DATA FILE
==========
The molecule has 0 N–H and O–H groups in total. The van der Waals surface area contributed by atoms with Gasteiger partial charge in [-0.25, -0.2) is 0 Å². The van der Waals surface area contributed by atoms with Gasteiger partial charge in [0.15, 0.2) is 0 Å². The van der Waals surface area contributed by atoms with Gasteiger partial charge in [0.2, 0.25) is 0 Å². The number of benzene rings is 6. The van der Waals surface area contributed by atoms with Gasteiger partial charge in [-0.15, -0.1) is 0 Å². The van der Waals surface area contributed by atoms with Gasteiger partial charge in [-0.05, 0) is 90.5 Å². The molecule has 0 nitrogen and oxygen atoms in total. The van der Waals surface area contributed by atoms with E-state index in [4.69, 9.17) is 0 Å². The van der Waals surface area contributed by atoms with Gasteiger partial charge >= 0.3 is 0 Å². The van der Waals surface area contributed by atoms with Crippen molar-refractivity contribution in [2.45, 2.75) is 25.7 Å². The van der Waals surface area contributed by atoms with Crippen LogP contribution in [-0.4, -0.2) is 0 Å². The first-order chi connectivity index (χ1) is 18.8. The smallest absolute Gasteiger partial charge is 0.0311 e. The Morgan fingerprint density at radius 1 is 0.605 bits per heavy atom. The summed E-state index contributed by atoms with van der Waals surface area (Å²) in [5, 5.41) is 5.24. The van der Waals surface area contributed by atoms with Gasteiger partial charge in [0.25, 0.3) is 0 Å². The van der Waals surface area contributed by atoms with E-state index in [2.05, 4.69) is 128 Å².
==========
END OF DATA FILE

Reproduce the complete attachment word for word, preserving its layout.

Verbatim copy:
The molecule has 0 N–H and O–H groups in total. The van der Waals surface area contributed by atoms with Gasteiger partial charge in [-0.25, -0.2) is 0 Å². The van der Waals surface area contributed by atoms with Gasteiger partial charge in [0.15, 0.2) is 0 Å². The van der Waals surface area contributed by atoms with Gasteiger partial charge in [0.2, 0.25) is 0 Å². The number of benzene rings is 6. The van der Waals surface area contributed by atoms with Gasteiger partial charge in [-0.15, -0.1) is 0 Å². The van der Waals surface area contributed by atoms with Gasteiger partial charge in [-0.05, 0) is 90.5 Å². The molecule has 0 nitrogen and oxygen atoms in total. The van der Waals surface area contributed by atoms with E-state index in [4.69, 9.17) is 0 Å². The van der Waals surface area contributed by atoms with Gasteiger partial charge >= 0.3 is 0 Å². The van der Waals surface area contributed by atoms with Crippen molar-refractivity contribution in [2.45, 2.75) is 25.7 Å². The van der Waals surface area contributed by atoms with Crippen LogP contribution in [-0.4, -0.2) is 0 Å². The first-order chi connectivity index (χ1) is 18.8. The smallest absolute Gasteiger partial charge is 0.0311 e. The Morgan fingerprint density at radius 1 is 0.605 bits per heavy atom. The summed E-state index contributed by atoms with van der Waals surface area (Å²) in [5, 5.41) is 5.24. The van der Waals surface area contributed by atoms with Gasteiger partial charge in [0.25, 0.3) is 0 Å². The van der Waals surface area contributed by atoms with E-state index in [2.05, 4.69) is 128 Å².